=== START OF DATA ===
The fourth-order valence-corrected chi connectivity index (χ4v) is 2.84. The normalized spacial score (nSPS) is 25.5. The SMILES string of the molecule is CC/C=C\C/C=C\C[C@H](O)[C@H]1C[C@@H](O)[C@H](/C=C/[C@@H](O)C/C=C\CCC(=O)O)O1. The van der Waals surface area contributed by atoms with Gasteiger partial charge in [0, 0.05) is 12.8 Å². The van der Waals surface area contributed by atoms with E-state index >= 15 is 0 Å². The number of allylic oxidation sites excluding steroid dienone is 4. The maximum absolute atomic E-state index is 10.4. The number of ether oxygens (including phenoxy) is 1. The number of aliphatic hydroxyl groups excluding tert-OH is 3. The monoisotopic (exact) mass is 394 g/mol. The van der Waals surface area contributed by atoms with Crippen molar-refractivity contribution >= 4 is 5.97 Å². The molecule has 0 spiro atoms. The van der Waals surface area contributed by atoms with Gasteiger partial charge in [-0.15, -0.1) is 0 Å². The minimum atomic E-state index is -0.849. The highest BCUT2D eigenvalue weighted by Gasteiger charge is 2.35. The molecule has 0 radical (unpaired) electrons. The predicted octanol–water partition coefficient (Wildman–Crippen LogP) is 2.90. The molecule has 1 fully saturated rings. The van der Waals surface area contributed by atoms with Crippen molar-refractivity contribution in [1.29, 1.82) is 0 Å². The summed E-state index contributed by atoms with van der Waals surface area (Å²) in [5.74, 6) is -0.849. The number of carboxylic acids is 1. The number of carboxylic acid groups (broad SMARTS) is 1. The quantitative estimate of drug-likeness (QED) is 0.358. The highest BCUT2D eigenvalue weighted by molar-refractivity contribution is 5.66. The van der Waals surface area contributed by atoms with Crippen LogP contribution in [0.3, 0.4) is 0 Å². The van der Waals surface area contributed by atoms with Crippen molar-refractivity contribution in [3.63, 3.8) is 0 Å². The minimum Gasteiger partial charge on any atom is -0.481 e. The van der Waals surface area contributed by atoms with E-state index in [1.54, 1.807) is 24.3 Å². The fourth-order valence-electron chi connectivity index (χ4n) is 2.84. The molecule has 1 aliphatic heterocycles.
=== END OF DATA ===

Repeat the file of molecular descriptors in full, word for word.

The fourth-order valence-corrected chi connectivity index (χ4v) is 2.84. The normalized spacial score (nSPS) is 25.5. The SMILES string of the molecule is CC/C=C\C/C=C\C[C@H](O)[C@H]1C[C@@H](O)[C@H](/C=C/[C@@H](O)C/C=C\CCC(=O)O)O1. The van der Waals surface area contributed by atoms with Gasteiger partial charge in [0, 0.05) is 12.8 Å². The van der Waals surface area contributed by atoms with E-state index >= 15 is 0 Å². The number of allylic oxidation sites excluding steroid dienone is 4. The maximum absolute atomic E-state index is 10.4. The number of ether oxygens (including phenoxy) is 1. The number of aliphatic hydroxyl groups excluding tert-OH is 3. The monoisotopic (exact) mass is 394 g/mol. The van der Waals surface area contributed by atoms with Crippen molar-refractivity contribution >= 4 is 5.97 Å². The molecule has 0 spiro atoms. The van der Waals surface area contributed by atoms with Gasteiger partial charge in [-0.15, -0.1) is 0 Å². The minimum atomic E-state index is -0.849. The highest BCUT2D eigenvalue weighted by Gasteiger charge is 2.35. The molecule has 0 radical (unpaired) electrons. The predicted octanol–water partition coefficient (Wildman–Crippen LogP) is 2.90. The molecule has 1 fully saturated rings. The van der Waals surface area contributed by atoms with Crippen molar-refractivity contribution in [1.29, 1.82) is 0 Å². The summed E-state index contributed by atoms with van der Waals surface area (Å²) in [5.74, 6) is -0.849. The number of carboxylic acids is 1. The number of carboxylic acid groups (broad SMARTS) is 1. The quantitative estimate of drug-likeness (QED) is 0.358. The highest BCUT2D eigenvalue weighted by molar-refractivity contribution is 5.66. The van der Waals surface area contributed by atoms with Crippen LogP contribution in [0.3, 0.4) is 0 Å². The van der Waals surface area contributed by atoms with Crippen molar-refractivity contribution in [3.63, 3.8) is 0 Å². The minimum Gasteiger partial charge on any atom is -0.481 e. The van der Waals surface area contributed by atoms with E-state index in [1.54, 1.807) is 24.3 Å². The fourth-order valence-electron chi connectivity index (χ4n) is 2.84. The molecule has 1 aliphatic heterocycles.